Compiling Intel® oneAPI DPC++ FPGA Designs on Red Hat Enterprise Linux (RHEL)* 7.4 OS (Kernel 3.10)

Published: 09/25/2020  

Last Updated: 09/01/2021

The Intel® FPGA Add-on for oneAPI Base Toolkit does not officially support the Red Hat Enterprise Linux (RHEL) 7.4 OS (kernel 3.10). However, if you want to compile your FPGA designs on RHEL 7.4 OS, follow the instructions listed in this document.

NOTE: AC data types cannot run in the emulation flow on RHEL 7 systems. They provide support for variable-precision integers and variable-precision floating-point data types. For more information, see Variable-Precision Integer and Floating-Point Support section in the Intel® oneAPI DPC++ FPGA Optimization Guide.

1 Install Required Dependencies

1.1 Install the Extra Packages for Enterprise Linux (EPEL) Repository

FPGA add-on packages might require you to enable the Extra Packages for Enterprise Linux (EPEL) repository. Enable the repository by installing the epel-release-latest package using the following command:

$ sudo yum install https://dl.fedoraproject.org/pub/epel/epel-release-latest-7.noarch.rpm

Alternatively, contact your system administrator for support.

1.2 Install Open Programmable Application Engine (OPAE)-Specific Package Dependencies

Before you install and build the Open Programmable Application Engine (OPAE) software, you must install the required package dependencies by running the following commands:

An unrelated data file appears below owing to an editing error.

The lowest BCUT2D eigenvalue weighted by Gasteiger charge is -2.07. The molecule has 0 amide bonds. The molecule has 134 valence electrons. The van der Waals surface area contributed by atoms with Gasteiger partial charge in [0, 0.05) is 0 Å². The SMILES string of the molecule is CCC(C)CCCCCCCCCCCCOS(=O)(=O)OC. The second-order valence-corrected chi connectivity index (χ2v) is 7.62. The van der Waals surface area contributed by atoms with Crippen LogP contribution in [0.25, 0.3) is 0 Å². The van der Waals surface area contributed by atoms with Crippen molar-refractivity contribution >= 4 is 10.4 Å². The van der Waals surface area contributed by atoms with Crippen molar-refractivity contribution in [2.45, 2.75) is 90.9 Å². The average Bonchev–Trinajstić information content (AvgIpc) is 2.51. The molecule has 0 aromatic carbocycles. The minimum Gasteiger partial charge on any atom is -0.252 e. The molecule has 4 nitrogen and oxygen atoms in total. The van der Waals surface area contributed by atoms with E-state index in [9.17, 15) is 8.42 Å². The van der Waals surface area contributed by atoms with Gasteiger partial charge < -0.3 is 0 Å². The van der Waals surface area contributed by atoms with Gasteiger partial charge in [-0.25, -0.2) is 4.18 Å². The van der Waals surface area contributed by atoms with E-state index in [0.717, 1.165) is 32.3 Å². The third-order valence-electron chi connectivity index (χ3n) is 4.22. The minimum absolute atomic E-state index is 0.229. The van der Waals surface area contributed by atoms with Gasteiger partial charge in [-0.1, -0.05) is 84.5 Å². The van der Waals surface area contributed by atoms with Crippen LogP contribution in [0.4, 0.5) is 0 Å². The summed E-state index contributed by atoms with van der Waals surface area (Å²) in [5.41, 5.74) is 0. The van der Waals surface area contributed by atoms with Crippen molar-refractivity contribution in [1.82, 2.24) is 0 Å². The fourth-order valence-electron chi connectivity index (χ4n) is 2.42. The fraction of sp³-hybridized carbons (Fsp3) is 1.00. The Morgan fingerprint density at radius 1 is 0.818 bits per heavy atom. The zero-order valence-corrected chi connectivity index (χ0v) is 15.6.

$ sudo yum install gcc gcc-c++ make autoconf automake \ 
  libxml2 libxml2-devel json-c-devel boost ncurses ncurses-devel \ 
  ncurses-libs boost-devel libuuid libuuid-devel python2-jsonschema \
  doxygen hwloc-devel libpng12 rsync python2-pip tbb-devel
$ sudo pip install intelhex
$ sudo yum install -y python36 python36-pip
$ sudo yum install redhat-lsb-core

NOTE: These install commands install only the missing packages.

2 Install CMake Version 3.4 or Higher (for 2021.3 release and later) 

With the Intel® oneAPI Base Toolkit version 2021.3 release, oneAPI FPGA code samples require CMake version 3.4 or higher. Perform these steps to ensure your system meets the requirements:

  1. Verify the CMake software version installed on the system.
    $ yum info cmake

    If the CMake software version is 3.4 or higher, skip the remaining steps and proceed to Install GCC 7.4. Otherwise, uninstall CMake.

    $ sudo yum remove cmake -y
  2. Download the cmake-3.4.0.tar.gz file or a higher version of CMake from https://cmake.org/download.
    $ wget https://cmake.org/files/v3.4/cmake-3.4.0.tar.gz
  3. Extract the contents of the tar file and change the directory.
    $ tar -xvzf cmake-3.4.0.tar.gz
    $ cd cmake-3.4.0
  4. Execute the following commands to compile and install the newer version of CMake in the /usr/local/bin directory:   
    $ sudo ./bootstrap --prefix=/usr/local
    $ sudo make
    $ sudo make install
  5. Add the /usr/local/bin path to the PATH environment variable to use the newly installed CMake version. 

    $ export PATH=/usr/local/bin:$PATH

    If you want this change to apply to all future sessions, add it to the ~/.bashrc file. 

  6. Check the CMake version.

    $ cmake --version

3 Install GCC 7.4 

Ensure that you have GCC 7.4 installed from the source. Follow these steps to compile the source code and setup GCC 7.4 on your Linux system: